Claims So Well-Established They’re Un-Daubert-able?

By Annie Dike, Esq.

The world is not flat. Earth orbits the sun. Smoking is bad for you. Are these conclusions all so “accepted” that they are truly above and beyond Daubert analysis? Is it even possible for a theory to be immune to examination under Daubert? For these conclusions—a round Earth, a Sun-centered solar system—it may seem possible, but where does compulsory acceptance give way? With the assertion that tobacco is carcinogenic? Asbestos causes mesothelioma? Or Fixodent causes spinal cord disease?

This is the issue recently argued before the Eleventh Circuit in on-going multi-district litigation. The plaintiffs claim the zinc in Fixodent denture glue caused their copper deficiency myelopathy (“CDM”), a serious neurological condition that affects the spinal cord. A Florida District Court judge recently granted Fixodent’s motion to exclude the plaintiffs’ causation expert under a Daubert analysis. Judge Altonaga reportedly found the evidence supporting the plaintiffs’ experts’ conclusions too scientifically unsound to be admitted. In her opinion, it was enough to establish a theory, but it was not yet “ripe for testing.” The plaintiffs pointed to multiple textbooks and hundreds of peer-reviewed journal articles finding Fixodent causes zinc poisoning which blocks absorption of copper and causes CDM. Fixodent conceded the existence of these articles but asserted they established only that the theory was “something to look at,” arguing case studies that may lead to anticipatory government action differed from actual full-fledged testing. In excluding the experts’ opinions, Justice Altonaga clearly agreed. During oral argument on appeal, the Eleventh Circuit questioned whether these studies were superficial or lacking key information on participants’ usage habits and whether the textbook examples amounted to evidence of necessary acceptance by the scientific community.

The plaintiffs’ response to this line of questioning? Judge Altonaga abused her discretion in even undertaking a Daubert analysis.

Read that one more time: “In even undertaking.”

The plaintiffs asserted that since the medical community generally recognizes that the zinc in Fixodent can cause severe neurological injuries, including CDM, the causal links are so well-established that they are on par with findings about harm caused by cigarettes and asbestos, and are therefore not subject to Daubert. Basically—according to the plaintiffs—it is a conclusion beyond examination. An assumption beyond reproach.

Do such things exist? If so, how are they established and by whom? Perhaps by the scientific community through years upon years of unrefuted evidence until the principle is simply generally accepted, i.e., that the world is round.  Or should such an untouchable opinion require a finding of fact by a high court, i.e., that tobacco causes lung cancer. The Florida Supreme Court has already reached this conclusion. Florida tobacco plaintiffs need only now prove they have lung cancer that was not caused by something other than tobacco and voila, tobacco causation is established.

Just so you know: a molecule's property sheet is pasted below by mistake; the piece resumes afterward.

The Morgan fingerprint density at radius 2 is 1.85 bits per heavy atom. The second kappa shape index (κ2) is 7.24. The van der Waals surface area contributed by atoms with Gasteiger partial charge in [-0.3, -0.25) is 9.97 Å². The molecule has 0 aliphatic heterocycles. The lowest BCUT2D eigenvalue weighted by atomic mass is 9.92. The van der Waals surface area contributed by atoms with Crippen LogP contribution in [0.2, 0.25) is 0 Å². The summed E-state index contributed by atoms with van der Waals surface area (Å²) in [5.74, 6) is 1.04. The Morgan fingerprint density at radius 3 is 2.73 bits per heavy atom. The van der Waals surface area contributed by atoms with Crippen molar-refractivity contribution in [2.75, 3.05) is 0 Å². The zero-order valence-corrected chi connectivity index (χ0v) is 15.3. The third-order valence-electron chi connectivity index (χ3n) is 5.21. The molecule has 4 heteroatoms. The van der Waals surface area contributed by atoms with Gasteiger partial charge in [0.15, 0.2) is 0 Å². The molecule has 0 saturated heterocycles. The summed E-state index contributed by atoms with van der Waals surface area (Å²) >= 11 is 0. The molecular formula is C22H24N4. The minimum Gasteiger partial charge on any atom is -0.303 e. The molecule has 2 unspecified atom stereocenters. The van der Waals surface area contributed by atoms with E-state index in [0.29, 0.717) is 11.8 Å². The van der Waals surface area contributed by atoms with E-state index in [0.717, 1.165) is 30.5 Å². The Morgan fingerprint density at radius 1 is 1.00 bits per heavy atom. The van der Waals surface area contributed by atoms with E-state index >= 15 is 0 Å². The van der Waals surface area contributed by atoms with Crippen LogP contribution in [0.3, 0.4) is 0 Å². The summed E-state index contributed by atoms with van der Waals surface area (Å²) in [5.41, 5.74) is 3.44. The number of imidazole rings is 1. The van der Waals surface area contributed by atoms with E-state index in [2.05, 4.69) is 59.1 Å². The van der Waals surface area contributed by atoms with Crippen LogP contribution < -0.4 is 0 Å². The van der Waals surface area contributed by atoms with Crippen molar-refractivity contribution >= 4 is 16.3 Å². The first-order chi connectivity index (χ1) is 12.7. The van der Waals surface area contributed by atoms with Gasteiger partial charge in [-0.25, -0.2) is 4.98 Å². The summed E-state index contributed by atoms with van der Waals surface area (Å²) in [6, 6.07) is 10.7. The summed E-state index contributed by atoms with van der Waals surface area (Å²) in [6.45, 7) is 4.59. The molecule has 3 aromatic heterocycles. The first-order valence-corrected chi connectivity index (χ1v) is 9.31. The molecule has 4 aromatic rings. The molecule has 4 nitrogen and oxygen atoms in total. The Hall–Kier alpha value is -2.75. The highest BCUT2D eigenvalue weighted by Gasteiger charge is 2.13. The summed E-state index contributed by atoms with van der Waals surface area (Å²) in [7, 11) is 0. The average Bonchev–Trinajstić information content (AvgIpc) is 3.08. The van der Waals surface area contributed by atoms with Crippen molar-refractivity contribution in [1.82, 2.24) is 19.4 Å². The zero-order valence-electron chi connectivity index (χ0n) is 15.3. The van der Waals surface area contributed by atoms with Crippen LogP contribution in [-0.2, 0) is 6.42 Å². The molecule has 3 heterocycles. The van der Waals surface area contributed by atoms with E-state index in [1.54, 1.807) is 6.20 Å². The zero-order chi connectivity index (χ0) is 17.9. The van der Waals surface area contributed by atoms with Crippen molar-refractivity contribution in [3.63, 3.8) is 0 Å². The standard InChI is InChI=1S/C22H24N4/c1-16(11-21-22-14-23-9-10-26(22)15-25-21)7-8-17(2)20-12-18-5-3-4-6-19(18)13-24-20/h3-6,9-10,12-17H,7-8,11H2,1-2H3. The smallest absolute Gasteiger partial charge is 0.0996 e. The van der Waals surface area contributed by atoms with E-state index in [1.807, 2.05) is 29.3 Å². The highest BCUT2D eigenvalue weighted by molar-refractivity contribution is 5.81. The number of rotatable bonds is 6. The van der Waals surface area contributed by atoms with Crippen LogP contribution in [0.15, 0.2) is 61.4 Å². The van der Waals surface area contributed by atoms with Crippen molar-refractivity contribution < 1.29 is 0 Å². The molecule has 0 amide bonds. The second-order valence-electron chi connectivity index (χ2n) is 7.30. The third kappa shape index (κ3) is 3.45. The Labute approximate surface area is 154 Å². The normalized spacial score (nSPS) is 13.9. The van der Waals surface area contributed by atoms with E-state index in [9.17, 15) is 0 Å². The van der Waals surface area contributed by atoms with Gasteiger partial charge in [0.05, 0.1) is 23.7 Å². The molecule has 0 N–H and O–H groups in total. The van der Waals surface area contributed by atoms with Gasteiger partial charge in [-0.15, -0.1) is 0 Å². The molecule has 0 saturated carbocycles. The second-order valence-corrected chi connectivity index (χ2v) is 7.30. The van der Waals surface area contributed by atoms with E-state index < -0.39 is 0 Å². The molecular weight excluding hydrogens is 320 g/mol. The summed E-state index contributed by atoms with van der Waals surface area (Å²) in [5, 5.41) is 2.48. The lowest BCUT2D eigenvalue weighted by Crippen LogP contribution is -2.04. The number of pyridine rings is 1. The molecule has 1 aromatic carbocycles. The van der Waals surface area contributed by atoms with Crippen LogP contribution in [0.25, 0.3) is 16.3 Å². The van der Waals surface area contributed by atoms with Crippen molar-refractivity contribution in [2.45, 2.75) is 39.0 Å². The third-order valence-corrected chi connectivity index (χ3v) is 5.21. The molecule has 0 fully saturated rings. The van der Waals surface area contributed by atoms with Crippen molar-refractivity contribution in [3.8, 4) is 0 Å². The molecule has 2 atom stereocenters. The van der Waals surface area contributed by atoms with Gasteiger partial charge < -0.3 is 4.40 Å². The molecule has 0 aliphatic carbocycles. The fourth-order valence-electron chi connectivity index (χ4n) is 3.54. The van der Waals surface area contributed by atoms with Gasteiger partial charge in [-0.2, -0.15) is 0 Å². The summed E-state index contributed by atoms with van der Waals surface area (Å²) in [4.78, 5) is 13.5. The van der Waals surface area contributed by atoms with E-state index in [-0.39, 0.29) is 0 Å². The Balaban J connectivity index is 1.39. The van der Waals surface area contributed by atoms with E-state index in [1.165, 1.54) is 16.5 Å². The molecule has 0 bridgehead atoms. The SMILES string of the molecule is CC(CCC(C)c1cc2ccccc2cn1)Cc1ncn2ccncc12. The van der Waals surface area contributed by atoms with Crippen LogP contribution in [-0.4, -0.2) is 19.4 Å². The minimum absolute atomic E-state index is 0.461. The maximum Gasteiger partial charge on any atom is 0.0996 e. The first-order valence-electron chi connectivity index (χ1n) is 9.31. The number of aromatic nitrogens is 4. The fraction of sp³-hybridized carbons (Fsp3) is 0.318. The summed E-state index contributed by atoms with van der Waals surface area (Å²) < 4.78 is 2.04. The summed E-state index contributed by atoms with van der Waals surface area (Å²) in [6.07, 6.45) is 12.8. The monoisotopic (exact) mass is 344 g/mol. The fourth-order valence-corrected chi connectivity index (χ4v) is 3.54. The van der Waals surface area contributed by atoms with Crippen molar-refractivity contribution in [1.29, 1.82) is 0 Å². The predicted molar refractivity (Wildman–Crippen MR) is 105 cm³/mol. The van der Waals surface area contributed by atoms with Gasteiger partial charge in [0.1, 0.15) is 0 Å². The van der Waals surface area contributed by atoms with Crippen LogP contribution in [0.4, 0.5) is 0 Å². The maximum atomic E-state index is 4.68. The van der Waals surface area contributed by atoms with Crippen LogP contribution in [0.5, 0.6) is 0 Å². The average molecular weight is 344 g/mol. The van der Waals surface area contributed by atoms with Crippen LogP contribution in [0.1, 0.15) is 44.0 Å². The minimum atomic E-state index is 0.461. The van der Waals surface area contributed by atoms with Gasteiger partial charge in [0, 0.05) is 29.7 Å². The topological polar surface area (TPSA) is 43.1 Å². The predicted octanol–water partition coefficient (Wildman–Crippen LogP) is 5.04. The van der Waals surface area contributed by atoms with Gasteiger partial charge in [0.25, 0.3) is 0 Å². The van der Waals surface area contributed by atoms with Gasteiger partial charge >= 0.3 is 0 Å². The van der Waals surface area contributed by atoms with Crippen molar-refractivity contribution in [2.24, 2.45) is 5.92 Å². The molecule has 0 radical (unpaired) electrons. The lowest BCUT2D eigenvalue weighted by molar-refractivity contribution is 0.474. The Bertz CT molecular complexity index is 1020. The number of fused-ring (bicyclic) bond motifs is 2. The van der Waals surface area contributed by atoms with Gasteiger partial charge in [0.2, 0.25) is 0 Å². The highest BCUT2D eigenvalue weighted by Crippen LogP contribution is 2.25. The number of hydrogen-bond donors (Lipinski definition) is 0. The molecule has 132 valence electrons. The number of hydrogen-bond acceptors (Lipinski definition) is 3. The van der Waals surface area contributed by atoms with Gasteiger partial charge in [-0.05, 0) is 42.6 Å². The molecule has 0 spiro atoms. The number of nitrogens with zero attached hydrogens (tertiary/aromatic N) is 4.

As our expertise lies in locating experts, it certainly raises our eyebrows when a party claims their causation theory needs no expert. Our question to you: Is Fixodent there? Is the conclusion that the zinc in Fixodent causes spinal cord disease on par with the finding that tobacco causes lung cancer? If your answer is no, how do you arrive to your conclusion without a prior authoritative judicial opinion in your favor? It’s fun to think about the potential liability claim that may have first been staked on a conclusion that the Earth is flat. An insurance claim over a cargo ship that never made it to the “other side” perhaps? If the premise is really so generally accepted, would you play the “it’s un-Daubert-able” card? If you’d rather put forth an expert to prove and validate your assertion – whether on zinc, carcinogens, or the Earth’s circumference - we find the best. By searching ‘round the globe, naturally.

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Annie Dike, Esq.

As a former trial and litigation attorney, Annie Dike has a keen eye for expert evidentiary issues and a clear voice for practical solutions.  Annie is a published author of both fiction, non-fiction, and a comprehensive legal practitioner's guide to hourly billing published by LexisNexis. Annie graduated from the University of Alabama School of Law cum laude.  While in law school, she served as Vice President of both the Bench and Bar Legal Honor Society and the Farrah Law Society and was a member of the Alabama Trial Advocacy Competition Team as well as Lead Articles Editor of The Journal of the Legal Profession.  Ms. Dike has published articles in The Alabama Lawyer and DRI MedLaw Update and has spoken on numerous legal issues at various conferences nationwide.

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